You have hand it to Marvel's show runner, Kevin Feige. He hasn't disappointed. Not yet anyway. And with Ant-Man concluding Phase 2 of the Marvel Cinematic Universe, we have the best yet to come. It goes without saying, you should watch Ant-Man before continuing reading - some spoilers within.
I was slightly apprehensive on hearing the announcement of an Ant-Man movie. It sounded like a ridiculously silly idea. Admittedly this was actually because I wasn't yet educated in the established comic book mythos, that saw Ant-Man being part of the original Avenger line up. Once I understood the back story, I was pumped.
Then I became very concerned when Edgar Wright left the project. 'Scott Pilgrim vs the World' is one of the my favourite movies, and it seemed a Wright led superhero movie would have been really special. Style, cinematography, visual story telling - all these things that Wright excels at in his movies, would have given superhero fans a new standard of expectation. He would have totally knocked it out of the park.
But now after seeing Ant-Man in cinemas last weekend, I finally understand why this tiny superhero was needed for the Avengers line up, and with all respect to Wright, why he had to part ways with Feige.
It seems to be no secret that Feige is running Marvel Entertainment like an executive would on a TV show. There is just simply a greater vision on hand, which means the journey cannot be about any single auteur. And with Wright at the helm, series continuity would have been sacrificed to allow his own visually stylistic interpretation of the Ant-Man story. It just wouldn't have fitted into the Marvel film series episode 12.
Peyton Reed has now proven he is more malleable to Feige's vision, and Adam McKay and Paul Rudd's rewrites safely returned the film into a post-Age of Ultron follow up. Ant-Man is as familiar as it is different.
It has at times a similar tone to Winter Solider, particular with the opening scenes set during the early construction of the Washington based Shield headquarters, the Triskelion.
It had the playfulness and emotion that gave Guardians of the Galaxy its heart.
And action scenes play with the same frenetic bravado that could easily see the scenes of Ant-Man re-edited into Age of Ultron and happen concurrently together.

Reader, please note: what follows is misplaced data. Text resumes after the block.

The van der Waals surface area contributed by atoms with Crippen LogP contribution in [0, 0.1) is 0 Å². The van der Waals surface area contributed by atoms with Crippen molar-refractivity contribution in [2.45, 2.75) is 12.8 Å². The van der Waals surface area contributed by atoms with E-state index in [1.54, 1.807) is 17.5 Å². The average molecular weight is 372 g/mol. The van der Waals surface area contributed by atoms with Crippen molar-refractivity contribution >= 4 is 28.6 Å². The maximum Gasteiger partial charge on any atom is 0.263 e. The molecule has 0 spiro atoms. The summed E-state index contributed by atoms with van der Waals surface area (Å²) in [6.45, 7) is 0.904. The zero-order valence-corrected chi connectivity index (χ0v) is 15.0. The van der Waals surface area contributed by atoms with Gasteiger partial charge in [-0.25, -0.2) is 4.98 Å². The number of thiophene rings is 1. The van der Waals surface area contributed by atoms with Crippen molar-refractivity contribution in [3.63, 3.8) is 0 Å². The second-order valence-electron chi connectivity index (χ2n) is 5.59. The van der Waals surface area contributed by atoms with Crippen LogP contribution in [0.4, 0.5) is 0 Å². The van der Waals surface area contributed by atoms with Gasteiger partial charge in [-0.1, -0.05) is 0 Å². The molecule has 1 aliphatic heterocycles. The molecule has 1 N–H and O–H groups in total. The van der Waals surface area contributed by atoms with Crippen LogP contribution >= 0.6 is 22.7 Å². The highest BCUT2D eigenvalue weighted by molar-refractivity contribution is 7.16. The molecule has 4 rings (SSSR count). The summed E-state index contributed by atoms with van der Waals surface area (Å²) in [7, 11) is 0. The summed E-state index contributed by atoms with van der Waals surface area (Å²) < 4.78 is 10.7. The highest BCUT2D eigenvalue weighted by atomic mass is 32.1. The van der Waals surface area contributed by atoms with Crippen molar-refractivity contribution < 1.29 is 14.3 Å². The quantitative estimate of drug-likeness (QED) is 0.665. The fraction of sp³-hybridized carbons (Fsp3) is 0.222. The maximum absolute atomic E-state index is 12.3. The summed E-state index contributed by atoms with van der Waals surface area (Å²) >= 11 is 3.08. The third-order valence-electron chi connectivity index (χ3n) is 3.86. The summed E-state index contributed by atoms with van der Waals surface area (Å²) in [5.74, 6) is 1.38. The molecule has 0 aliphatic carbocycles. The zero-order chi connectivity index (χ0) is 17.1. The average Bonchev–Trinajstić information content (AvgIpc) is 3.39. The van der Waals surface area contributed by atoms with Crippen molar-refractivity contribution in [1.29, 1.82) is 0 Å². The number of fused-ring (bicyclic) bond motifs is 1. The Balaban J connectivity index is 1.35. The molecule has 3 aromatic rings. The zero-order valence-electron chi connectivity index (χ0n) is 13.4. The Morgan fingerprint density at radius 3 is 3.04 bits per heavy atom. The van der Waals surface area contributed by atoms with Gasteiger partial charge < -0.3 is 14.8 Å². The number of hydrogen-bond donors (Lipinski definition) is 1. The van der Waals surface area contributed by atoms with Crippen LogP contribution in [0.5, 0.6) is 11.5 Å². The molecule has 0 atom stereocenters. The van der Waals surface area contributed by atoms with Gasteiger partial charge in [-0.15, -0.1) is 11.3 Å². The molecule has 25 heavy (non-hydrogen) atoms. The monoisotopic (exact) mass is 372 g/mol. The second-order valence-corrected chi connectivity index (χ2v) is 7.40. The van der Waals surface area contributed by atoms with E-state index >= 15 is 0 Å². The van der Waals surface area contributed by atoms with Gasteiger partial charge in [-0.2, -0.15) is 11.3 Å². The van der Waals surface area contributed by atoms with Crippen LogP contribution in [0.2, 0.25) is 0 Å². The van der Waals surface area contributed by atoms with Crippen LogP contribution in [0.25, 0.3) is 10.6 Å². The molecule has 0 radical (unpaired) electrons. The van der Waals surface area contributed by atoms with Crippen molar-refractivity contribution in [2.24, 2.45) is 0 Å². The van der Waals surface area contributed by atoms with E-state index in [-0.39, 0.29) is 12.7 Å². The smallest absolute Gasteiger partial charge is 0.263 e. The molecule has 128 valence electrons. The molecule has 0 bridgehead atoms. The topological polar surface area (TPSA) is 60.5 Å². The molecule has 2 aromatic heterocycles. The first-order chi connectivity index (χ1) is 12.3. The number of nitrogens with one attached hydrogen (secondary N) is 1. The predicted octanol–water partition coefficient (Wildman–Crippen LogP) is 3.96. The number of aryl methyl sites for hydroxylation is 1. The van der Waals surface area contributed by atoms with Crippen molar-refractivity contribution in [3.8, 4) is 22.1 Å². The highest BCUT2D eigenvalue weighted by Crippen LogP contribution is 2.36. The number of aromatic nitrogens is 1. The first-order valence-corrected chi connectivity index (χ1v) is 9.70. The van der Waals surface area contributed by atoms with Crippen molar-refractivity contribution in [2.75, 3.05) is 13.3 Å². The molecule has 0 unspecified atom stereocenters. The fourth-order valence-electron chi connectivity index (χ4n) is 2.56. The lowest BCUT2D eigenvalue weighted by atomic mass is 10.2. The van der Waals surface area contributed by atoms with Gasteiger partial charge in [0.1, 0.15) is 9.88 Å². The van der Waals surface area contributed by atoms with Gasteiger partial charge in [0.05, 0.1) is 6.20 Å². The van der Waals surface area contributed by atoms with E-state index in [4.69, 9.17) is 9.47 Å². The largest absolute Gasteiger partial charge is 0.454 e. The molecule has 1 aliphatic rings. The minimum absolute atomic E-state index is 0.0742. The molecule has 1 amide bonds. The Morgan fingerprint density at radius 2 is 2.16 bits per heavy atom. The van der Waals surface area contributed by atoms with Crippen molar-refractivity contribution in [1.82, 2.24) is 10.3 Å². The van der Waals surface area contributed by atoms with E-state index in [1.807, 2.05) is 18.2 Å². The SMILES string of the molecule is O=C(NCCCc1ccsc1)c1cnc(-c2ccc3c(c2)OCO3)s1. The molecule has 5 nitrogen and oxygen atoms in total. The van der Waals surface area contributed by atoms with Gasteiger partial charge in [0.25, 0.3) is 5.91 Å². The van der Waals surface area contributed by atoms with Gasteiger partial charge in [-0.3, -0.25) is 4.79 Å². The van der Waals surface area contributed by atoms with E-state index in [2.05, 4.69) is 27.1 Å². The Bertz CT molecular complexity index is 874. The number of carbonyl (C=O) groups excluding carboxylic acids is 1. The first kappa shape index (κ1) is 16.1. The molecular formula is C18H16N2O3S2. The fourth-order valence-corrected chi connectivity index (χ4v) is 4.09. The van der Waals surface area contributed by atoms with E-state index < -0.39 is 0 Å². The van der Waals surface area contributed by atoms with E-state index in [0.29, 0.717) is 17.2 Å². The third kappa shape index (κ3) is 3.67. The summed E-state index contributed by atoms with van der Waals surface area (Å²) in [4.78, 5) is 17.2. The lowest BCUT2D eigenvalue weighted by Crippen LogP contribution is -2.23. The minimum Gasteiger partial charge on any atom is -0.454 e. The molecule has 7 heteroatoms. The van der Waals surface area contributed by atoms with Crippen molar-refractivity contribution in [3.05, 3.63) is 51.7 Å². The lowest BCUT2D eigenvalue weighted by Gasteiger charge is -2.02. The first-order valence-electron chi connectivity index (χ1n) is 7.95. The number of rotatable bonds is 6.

It makes sense then to have the inclusion of New Avenger, Falcon, in a fun, but unnecessary scene, thats serves as a lot more than just a brief Stan Lee style cameo. It gives placement in the overall timeline continuity, that has seen a massive extensions in Agents of Shield and Agent Carter TV incarnations, and sets a clear path of what will come of Phase 3, come next year's Civil War.
While Phase 1 came to a massive conclusion with the Avengers finally assembling, Ant-Man's smaller scale suits a second act transition perfectly. It reduces the pace, lightens the mood through humour and lowers audience expectation of the coming War filled third phase.
Ant-Man as the smaller quieter closing film of phase two was necessary, and Peyton Reed's acceptance of that vision was clearly the deal breaker Feige needed to make it happen. Phase 3 is going to be a challenging three year effort from audiences. Civil War will see much of the superhero world we have grown to love, split and destroyed. And leading to, I hope, a breath taking conclusion over the Infinity War films. Ant-Man's smaller seeds allows Feige to regroup and rebuild particularly after Age of Ultron earlier this year.
All I ask is that Feige continues that approach, right until the end of Phase 3. Give us the small with the big too. It means us comic-book-loving-cinema-audiences can keep enjoying each new chapter in the Marvel Cinematic Universe, rather than experiencing superhero fatigue of the same old falling from the sky destruction. Because lets be honest with DC's own universe kicking off next year, we are going to be begging for Ant-Man style reprieve come 2018. And judging by weekend box office for Ant-Man, small can mean just as big!
Daniel Sanguineti is a Australian Film Producer and Writer, who has previously tutored film and media at the University of Canberra and the Canberra Institute of Technology. He is on twitter @DanSanguineti.